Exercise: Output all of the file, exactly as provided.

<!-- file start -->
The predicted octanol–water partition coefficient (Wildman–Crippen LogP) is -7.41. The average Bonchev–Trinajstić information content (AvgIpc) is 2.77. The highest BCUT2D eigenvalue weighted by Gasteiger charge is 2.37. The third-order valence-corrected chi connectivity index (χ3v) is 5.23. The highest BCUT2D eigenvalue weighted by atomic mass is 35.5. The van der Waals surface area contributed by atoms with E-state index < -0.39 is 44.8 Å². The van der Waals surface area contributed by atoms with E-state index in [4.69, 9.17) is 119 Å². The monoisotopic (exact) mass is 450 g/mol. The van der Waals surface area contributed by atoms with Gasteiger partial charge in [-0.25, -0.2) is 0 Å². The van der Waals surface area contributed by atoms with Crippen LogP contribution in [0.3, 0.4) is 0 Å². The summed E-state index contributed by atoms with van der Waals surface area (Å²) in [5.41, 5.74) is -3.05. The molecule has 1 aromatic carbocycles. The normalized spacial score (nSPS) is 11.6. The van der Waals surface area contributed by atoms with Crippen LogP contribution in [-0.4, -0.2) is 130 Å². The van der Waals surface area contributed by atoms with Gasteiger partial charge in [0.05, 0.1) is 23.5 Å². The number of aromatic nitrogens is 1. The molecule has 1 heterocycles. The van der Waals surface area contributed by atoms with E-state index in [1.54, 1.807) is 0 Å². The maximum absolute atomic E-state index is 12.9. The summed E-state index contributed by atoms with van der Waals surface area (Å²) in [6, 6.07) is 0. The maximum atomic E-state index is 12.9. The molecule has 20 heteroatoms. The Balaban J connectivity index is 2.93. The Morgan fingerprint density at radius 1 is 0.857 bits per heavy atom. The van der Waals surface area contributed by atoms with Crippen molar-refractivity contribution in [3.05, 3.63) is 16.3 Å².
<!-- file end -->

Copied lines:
The predicted octanol–water partition coefficient (Wildman–Crippen LogP) is -7.41. The average Bonchev–Trinajstić information content (AvgIpc) is 2.77. The highest BCUT2D eigenvalue weighted by Gasteiger charge is 2.37. The third-order valence-corrected chi connectivity index (χ3v) is 5.23. The highest BCUT2D eigenvalue weighted by atomic mass is 35.5. The van der Waals surface area contributed by atoms with E-state index < -0.39 is 44.8 Å². The van der Waals surface area contributed by atoms with E-state index in [4.69, 9.17) is 119 Å². The monoisotopic (exact) mass is 450 g/mol. The van der Waals surface area contributed by atoms with Gasteiger partial charge in [-0.25, -0.2) is 0 Å². The van der Waals surface area contributed by atoms with Crippen LogP contribution in [0.3, 0.4) is 0 Å². The summed E-state index contributed by atoms with van der Waals surface area (Å²) in [5.41, 5.74) is -3.05. The molecule has 1 aromatic carbocycles. The normalized spacial score (nSPS) is 11.6. The van der Waals surface area contributed by atoms with Crippen LogP contribution in [-0.4, -0.2) is 130 Å². The van der Waals surface area contributed by atoms with Gasteiger partial charge in [0.05, 0.1) is 23.5 Å². The number of aromatic nitrogens is 1. The molecule has 1 heterocycles. The van der Waals surface area contributed by atoms with E-state index in [1.54, 1.807) is 0 Å². The maximum absolute atomic E-state index is 12.9. The summed E-state index contributed by atoms with van der Waals surface area (Å²) in [6, 6.07) is 0. The maximum atomic E-state index is 12.9. The molecule has 20 heteroatoms. The Balaban J connectivity index is 2.93. The Morgan fingerprint density at radius 1 is 0.857 bits per heavy atom. The van der Waals surface area contributed by atoms with Crippen molar-refractivity contribution in [3.05, 3.63) is 16.3 Å².